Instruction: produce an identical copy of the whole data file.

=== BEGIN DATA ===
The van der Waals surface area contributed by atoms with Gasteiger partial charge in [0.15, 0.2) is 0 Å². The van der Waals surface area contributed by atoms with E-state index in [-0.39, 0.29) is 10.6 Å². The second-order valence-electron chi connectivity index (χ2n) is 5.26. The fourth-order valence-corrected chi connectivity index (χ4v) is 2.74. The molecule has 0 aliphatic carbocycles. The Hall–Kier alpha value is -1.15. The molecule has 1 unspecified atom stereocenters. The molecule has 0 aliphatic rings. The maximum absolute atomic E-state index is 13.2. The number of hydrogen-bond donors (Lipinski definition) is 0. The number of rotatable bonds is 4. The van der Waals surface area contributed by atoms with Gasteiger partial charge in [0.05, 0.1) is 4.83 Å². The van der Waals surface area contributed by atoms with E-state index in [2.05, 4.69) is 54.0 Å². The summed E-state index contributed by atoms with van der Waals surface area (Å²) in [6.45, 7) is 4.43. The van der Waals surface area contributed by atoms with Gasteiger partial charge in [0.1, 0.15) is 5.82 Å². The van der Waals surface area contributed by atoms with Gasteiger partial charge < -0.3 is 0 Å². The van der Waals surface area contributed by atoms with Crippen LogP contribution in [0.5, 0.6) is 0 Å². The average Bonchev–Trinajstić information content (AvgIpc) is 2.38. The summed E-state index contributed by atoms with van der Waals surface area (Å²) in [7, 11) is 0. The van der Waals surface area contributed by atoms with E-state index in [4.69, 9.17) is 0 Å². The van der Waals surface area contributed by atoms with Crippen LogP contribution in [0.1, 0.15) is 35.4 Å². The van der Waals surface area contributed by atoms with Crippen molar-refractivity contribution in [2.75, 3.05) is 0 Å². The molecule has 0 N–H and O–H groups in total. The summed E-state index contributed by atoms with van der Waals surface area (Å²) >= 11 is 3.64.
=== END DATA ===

The van der Waals surface area contributed by atoms with Gasteiger partial charge in [0.15, 0.2) is 0 Å². The van der Waals surface area contributed by atoms with E-state index in [-0.39, 0.29) is 10.6 Å². The second-order valence-electron chi connectivity index (χ2n) is 5.26. The fourth-order valence-corrected chi connectivity index (χ4v) is 2.74. The molecule has 0 aliphatic carbocycles. The Hall–Kier alpha value is -1.15. The molecule has 1 unspecified atom stereocenters. The molecule has 0 aliphatic rings. The maximum absolute atomic E-state index is 13.2. The number of hydrogen-bond donors (Lipinski definition) is 0. The number of rotatable bonds is 4. The van der Waals surface area contributed by atoms with Gasteiger partial charge in [0.05, 0.1) is 4.83 Å². The van der Waals surface area contributed by atoms with E-state index in [2.05, 4.69) is 54.0 Å². The summed E-state index contributed by atoms with van der Waals surface area (Å²) in [6.45, 7) is 4.43. The van der Waals surface area contributed by atoms with Gasteiger partial charge in [0.1, 0.15) is 5.82 Å². The van der Waals surface area contributed by atoms with Gasteiger partial charge < -0.3 is 0 Å². The van der Waals surface area contributed by atoms with Crippen LogP contribution in [0.5, 0.6) is 0 Å². The average Bonchev–Trinajstić information content (AvgIpc) is 2.38. The summed E-state index contributed by atoms with van der Waals surface area (Å²) in [7, 11) is 0. The van der Waals surface area contributed by atoms with E-state index in [4.69, 9.17) is 0 Å². The van der Waals surface area contributed by atoms with Crippen LogP contribution in [0.1, 0.15) is 35.4 Å². The van der Waals surface area contributed by atoms with Crippen molar-refractivity contribution in [2.75, 3.05) is 0 Å². The molecule has 0 N–H and O–H groups in total. The summed E-state index contributed by atoms with van der Waals surface area (Å²) >= 11 is 3.64.